The Guild Awakens (Part Two)

The promised second part.

So, now let’s get to the characters. As mentioned, these are where Star Wars stands or falls, so let’s see what we have to work with here. As in the last post, here there be spoilers.

To begin with, our villains are at least…interesting. General Hux is a more bombastic version of Grand Moff Tarkin, while Snoak fills in very nicely as the Emperor. Captain Phasma is slightly disappointing, and one hopes, if she is seen again, that she is more effective.

Kylo Ren, however–Kylo Ren is very interesting, as far as villains go. While it’s obvious that he’s a Darth Vader wannabe, he is presented as such rather than as some kind of replacement, and his emotional state is presented as being detrimental to him. Also, killing his father, Han Solo, does not actually resolve his emotional turmoil. He’s also more than a bit of a show-off and a braggart. In other words, a perfect villain for the current age–he’s every would-be alpha person out there. We also have the question of how Snoak got him to turn on his fellow apprentices and Luke.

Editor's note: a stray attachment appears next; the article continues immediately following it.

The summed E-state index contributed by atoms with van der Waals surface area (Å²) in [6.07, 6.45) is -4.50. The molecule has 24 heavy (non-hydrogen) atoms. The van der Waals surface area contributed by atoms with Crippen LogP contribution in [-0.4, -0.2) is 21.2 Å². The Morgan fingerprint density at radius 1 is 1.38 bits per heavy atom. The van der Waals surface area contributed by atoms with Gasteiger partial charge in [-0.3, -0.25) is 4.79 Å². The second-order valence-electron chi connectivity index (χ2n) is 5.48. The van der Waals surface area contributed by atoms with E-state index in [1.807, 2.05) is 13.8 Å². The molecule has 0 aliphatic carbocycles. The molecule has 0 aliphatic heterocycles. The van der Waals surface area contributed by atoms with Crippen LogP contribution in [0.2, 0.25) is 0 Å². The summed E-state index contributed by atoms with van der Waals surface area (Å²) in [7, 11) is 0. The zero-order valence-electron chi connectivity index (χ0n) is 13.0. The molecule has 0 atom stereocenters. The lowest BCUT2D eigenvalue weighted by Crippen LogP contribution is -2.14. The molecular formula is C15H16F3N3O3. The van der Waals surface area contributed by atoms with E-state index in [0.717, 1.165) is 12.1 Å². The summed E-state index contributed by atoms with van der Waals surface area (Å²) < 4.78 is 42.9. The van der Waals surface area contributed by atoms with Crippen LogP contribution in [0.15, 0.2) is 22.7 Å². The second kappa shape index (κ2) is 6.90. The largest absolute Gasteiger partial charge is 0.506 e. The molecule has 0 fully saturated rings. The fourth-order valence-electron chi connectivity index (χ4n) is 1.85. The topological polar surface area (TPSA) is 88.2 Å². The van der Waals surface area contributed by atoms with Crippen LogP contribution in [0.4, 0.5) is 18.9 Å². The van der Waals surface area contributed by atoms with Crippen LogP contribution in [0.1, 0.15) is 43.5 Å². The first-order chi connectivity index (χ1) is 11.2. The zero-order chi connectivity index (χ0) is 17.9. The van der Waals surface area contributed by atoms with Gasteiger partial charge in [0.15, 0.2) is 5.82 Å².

Our Heroes, unsurprisingly, are far more interesting.

Chewbacca is still loyal to Han after all these years, albeit slightly snarkier. BB-8, in the meantime, fulfills the droid companion role wonderfully, being just enough like R2-D2 to fulfill his purpose, but not enough to cause someone to yell “retread.” R2-D2 and C-3PO mostly serve as reminders of how much time has passed and how devastating previous events were to everyone.

Han and Leia’s relationship is very interesting, and is one of the controversial parts of the film in some circles. It’s fairly obvious that Ren’s defection to the Dark Side destroyed their marriage, albeit with a healthy dose of lack of communication. What’s interesting is that neither blames the other for any of what happened, and when Han tries to take responsibility for Ren’s defection Leia immediately puts it on Snoak. You get the impression that they really do care about each other, which makes Han’s death scene even worse.

Han by himself, however, is worth watching. While it’s pretty obvious that he’s taking over Obi-Wan Kenobi’s role from A New Hope, he does it in his own way, going over his initial disbelief into what happened over the course of the original trilogy.

Luke is basically a nonentity in this movie, functioning primarily as a McGuffin.

Now we’re at the main cast, which we’ll go over by order of appearance.

Po is just a joy to watch, and I would have liked to see more of him. While he is very much the Ace Pilot, with a combination of exuberance and steely determination, he also has a surprising grasp of human nature, as seen in his first conversation with Finn, and can gain and keep loyalty easily, as see with BB-8 and Finn, while giving it in return.